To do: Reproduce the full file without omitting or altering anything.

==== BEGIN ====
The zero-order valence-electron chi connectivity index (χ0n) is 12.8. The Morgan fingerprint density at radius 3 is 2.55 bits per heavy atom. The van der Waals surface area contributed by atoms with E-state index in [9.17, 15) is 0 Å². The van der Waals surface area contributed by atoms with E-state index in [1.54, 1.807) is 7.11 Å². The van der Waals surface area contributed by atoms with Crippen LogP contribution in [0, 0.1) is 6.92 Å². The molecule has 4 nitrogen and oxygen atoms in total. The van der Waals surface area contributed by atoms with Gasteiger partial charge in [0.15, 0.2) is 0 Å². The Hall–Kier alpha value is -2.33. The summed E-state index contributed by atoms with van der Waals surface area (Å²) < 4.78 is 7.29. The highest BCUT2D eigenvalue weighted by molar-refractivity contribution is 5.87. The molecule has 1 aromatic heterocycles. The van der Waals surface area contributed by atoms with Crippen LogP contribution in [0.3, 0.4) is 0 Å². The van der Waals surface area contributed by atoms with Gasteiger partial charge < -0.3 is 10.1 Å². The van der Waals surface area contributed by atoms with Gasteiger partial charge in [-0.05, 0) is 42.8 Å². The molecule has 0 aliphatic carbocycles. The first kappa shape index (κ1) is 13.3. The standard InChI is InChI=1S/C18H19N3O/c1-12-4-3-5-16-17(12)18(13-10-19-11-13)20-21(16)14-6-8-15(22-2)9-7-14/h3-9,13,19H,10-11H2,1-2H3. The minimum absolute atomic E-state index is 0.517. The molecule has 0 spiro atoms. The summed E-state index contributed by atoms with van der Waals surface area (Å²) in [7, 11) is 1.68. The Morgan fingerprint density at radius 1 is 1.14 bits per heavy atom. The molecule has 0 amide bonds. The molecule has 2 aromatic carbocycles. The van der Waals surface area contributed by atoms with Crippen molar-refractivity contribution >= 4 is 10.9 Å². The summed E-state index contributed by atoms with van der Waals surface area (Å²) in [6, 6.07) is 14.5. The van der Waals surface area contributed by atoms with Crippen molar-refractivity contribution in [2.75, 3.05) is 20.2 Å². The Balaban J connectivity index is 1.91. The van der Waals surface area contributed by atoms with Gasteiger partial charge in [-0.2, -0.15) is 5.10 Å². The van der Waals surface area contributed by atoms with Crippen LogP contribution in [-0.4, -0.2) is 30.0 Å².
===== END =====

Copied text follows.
The zero-order valence-electron chi connectivity index (χ0n) is 12.8. The Morgan fingerprint density at radius 3 is 2.55 bits per heavy atom. The van der Waals surface area contributed by atoms with E-state index in [9.17, 15) is 0 Å². The van der Waals surface area contributed by atoms with E-state index in [1.54, 1.807) is 7.11 Å². The van der Waals surface area contributed by atoms with Crippen LogP contribution in [0, 0.1) is 6.92 Å². The molecule has 4 nitrogen and oxygen atoms in total. The van der Waals surface area contributed by atoms with Gasteiger partial charge in [0.15, 0.2) is 0 Å². The Hall–Kier alpha value is -2.33. The summed E-state index contributed by atoms with van der Waals surface area (Å²) < 4.78 is 7.29. The highest BCUT2D eigenvalue weighted by molar-refractivity contribution is 5.87. The molecule has 1 aromatic heterocycles. The van der Waals surface area contributed by atoms with Crippen LogP contribution in [0.3, 0.4) is 0 Å². The van der Waals surface area contributed by atoms with Gasteiger partial charge < -0.3 is 10.1 Å². The van der Waals surface area contributed by atoms with Gasteiger partial charge in [-0.05, 0) is 42.8 Å². The molecule has 0 aliphatic carbocycles. The first kappa shape index (κ1) is 13.3. The standard InChI is InChI=1S/C18H19N3O/c1-12-4-3-5-16-17(12)18(13-10-19-11-13)20-21(16)14-6-8-15(22-2)9-7-14/h3-9,13,19H,10-11H2,1-2H3. The minimum absolute atomic E-state index is 0.517. The molecule has 0 spiro atoms. The summed E-state index contributed by atoms with van der Waals surface area (Å²) in [7, 11) is 1.68. The Morgan fingerprint density at radius 1 is 1.14 bits per heavy atom. The molecule has 0 amide bonds. The molecule has 2 aromatic carbocycles. The van der Waals surface area contributed by atoms with Crippen molar-refractivity contribution >= 4 is 10.9 Å². The summed E-state index contributed by atoms with van der Waals surface area (Å²) in [6, 6.07) is 14.5. The van der Waals surface area contributed by atoms with Crippen molar-refractivity contribution in [2.75, 3.05) is 20.2 Å². The Balaban J connectivity index is 1.91. The van der Waals surface area contributed by atoms with Gasteiger partial charge in [-0.2, -0.15) is 5.10 Å². The van der Waals surface area contributed by atoms with Crippen LogP contribution in [-0.4, -0.2) is 30.0 Å².